This CD is reissued by ArkivMusic.
Notes and Editorial Reviews
The exaggeration and mythology that gets wheeled into many discussions about Gesualdo all too often obscures the beauty and vitality of his music. Try putting aside that this music may be in any way ‘odd’ or that it should be listened to because it’s the product of a murderer. Listen instead to the lush sonorities, the tight fit of words to music and the long sinuous melodic lines that Gesualdo develops. See past the sometimes astringent twists of melody towards the usually very original thematic ideas of Gesualdo’s and note how he assigns them imaginatively to the different registers of his soloists.
One feels at times that a fresh and unselfconscious performance of the music for its own sake is needed. That’s just what this
recording from a very accomplished team on top form from a quarter of a century ago truly is. Wholeheartedly recommended!
From the first note of this CD, you hear a group of singers as if addressing you – in person; they articulate every syllable, do not linger on the infamous discordant effects, nor read too much into the other, withering lament writing. It’s music pure and simple. And all the better for it. These are splendidly inventive works; they express a range of emotions and thoughts and definitely repay careful listening. The Consort of Musicke is a group, and sings as a group, but each voice on this CD is a distinct voice in its own right too. The only other viable contender for your attention is the release from 2005 of the Fifth Book of Madrigals by La Veneziana on Glossa (920935) under Claudio Cavina; it looks as though this is to be part of a series. It’s probably more polished than the current recording. But there is certainly room for both.
Gesualdo was exploring aspects of madrigal composition at that genre’s zenith in Italy in the second half of the sixteenth century. Perhaps the fact that he was not beholden to court patronage - he had ‘independent means’ - allowed him to be more adventurous than current taste typically supported. It’s usually accepted that some of the experiments – especially in microtonality by Luzzasco Luzzaschi – taking place at the Ferrarese court (Gesualdo’s second wife was niece of Alfonso II) influenced the self-taught composer’s third and fourth book of madrigals.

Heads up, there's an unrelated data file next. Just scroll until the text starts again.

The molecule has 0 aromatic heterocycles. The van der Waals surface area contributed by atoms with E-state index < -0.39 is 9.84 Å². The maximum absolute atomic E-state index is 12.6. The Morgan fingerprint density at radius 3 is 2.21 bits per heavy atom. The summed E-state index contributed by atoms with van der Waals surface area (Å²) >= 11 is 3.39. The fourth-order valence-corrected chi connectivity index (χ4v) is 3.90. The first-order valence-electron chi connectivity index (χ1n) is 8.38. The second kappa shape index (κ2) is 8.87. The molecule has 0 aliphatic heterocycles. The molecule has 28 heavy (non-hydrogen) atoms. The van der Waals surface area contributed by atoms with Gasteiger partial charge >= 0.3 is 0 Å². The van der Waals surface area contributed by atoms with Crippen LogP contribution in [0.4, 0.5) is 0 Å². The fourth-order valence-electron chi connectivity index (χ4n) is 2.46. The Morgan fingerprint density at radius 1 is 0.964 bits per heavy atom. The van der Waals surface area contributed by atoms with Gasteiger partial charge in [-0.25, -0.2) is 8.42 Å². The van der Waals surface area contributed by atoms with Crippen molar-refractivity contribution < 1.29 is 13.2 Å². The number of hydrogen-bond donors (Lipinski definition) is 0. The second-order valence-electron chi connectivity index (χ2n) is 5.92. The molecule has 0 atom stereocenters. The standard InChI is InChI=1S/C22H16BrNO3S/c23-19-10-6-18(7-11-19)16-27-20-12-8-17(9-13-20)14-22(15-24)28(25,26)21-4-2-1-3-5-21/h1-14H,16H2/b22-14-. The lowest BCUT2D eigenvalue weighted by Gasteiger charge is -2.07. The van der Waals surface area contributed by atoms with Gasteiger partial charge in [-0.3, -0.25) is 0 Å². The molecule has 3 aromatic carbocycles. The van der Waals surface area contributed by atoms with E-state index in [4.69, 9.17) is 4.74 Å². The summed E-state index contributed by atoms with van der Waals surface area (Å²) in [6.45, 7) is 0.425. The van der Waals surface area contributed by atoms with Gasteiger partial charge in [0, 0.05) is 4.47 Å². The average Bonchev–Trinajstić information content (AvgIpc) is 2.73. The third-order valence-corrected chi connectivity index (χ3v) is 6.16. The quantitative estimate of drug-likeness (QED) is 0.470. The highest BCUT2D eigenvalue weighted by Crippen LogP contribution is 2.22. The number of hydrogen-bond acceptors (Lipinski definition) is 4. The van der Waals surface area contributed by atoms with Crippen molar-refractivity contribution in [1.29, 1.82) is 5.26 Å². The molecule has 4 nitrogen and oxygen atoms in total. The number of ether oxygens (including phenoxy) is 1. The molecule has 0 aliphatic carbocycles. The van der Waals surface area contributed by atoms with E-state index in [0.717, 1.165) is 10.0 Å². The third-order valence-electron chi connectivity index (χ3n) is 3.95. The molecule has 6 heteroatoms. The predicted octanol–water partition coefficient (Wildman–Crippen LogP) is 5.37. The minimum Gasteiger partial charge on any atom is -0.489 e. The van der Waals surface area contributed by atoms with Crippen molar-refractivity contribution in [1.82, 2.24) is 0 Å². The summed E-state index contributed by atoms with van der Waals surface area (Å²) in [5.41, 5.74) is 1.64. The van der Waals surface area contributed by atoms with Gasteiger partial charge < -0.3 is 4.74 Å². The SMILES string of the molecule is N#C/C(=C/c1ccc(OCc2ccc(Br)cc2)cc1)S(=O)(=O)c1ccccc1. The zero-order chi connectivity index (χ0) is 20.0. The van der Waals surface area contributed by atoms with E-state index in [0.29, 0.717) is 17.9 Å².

But it really reached maturity - or ‘madness’, if you take the line of even so eminent a commentator as Howard Brown, whose well-respected Music In The Renaissance (ISBN: 0134000455) describes the chromaticism as ‘close to harmonic chaos’ - in this, the fifth book. It went further still in the sixth book. If for Gesualdo’s time his harmonies were ‘wayward’, the skill of modern performers singing to modern audiences who are used to dissonance is to make the music sound every bit as inviting now. The Consort of Musicke under Rooley have that skill. By singing the music carefully, without affectation and concentrating on the words, they make the experience an open and exciting one – for all the right reasons. This is a CD to enjoy and return to.
Mark Sealey, MusicWeb International
Works on This Recording
Madrigals, Book 5 by Carlo Gesualdo
Consort of Musicke
Written: by 1611; Italy
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